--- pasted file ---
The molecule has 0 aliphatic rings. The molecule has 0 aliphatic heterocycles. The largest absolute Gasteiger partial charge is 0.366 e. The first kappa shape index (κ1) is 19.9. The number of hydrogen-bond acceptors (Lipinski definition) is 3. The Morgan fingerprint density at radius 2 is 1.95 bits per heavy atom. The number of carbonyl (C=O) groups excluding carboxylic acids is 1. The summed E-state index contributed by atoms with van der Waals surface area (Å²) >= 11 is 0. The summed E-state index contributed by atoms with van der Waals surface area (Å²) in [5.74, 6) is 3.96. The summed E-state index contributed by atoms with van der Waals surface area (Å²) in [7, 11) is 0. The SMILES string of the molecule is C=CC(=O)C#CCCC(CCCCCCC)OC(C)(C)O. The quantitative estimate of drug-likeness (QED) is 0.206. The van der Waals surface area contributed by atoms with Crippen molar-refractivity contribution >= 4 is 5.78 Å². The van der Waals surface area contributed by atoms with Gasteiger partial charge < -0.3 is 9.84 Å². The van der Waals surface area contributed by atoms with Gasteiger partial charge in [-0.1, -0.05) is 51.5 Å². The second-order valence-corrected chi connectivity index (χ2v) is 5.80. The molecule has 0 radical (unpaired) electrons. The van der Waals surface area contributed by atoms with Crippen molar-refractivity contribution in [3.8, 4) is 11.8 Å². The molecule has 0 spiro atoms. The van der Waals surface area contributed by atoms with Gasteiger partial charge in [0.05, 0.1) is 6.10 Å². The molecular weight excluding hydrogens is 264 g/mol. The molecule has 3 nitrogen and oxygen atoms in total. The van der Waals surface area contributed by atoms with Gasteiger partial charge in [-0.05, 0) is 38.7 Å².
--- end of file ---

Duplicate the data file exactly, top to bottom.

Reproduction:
The molecule has 0 aliphatic rings. The molecule has 0 aliphatic heterocycles. The largest absolute Gasteiger partial charge is 0.366 e. The first kappa shape index (κ1) is 19.9. The number of hydrogen-bond acceptors (Lipinski definition) is 3. The Morgan fingerprint density at radius 2 is 1.95 bits per heavy atom. The number of carbonyl (C=O) groups excluding carboxylic acids is 1. The summed E-state index contributed by atoms with van der Waals surface area (Å²) >= 11 is 0. The summed E-state index contributed by atoms with van der Waals surface area (Å²) in [5.74, 6) is 3.96. The summed E-state index contributed by atoms with van der Waals surface area (Å²) in [7, 11) is 0. The SMILES string of the molecule is C=CC(=O)C#CCCC(CCCCCCC)OC(C)(C)O. The quantitative estimate of drug-likeness (QED) is 0.206. The van der Waals surface area contributed by atoms with Crippen molar-refractivity contribution >= 4 is 5.78 Å². The van der Waals surface area contributed by atoms with Gasteiger partial charge < -0.3 is 9.84 Å². The van der Waals surface area contributed by atoms with Gasteiger partial charge in [-0.1, -0.05) is 51.5 Å². The second-order valence-corrected chi connectivity index (χ2v) is 5.80. The molecule has 0 radical (unpaired) electrons. The van der Waals surface area contributed by atoms with Crippen molar-refractivity contribution in [3.8, 4) is 11.8 Å². The molecule has 0 spiro atoms. The van der Waals surface area contributed by atoms with Gasteiger partial charge in [0.05, 0.1) is 6.10 Å². The molecular weight excluding hydrogens is 264 g/mol. The molecule has 3 nitrogen and oxygen atoms in total. The van der Waals surface area contributed by atoms with Gasteiger partial charge in [-0.05, 0) is 38.7 Å².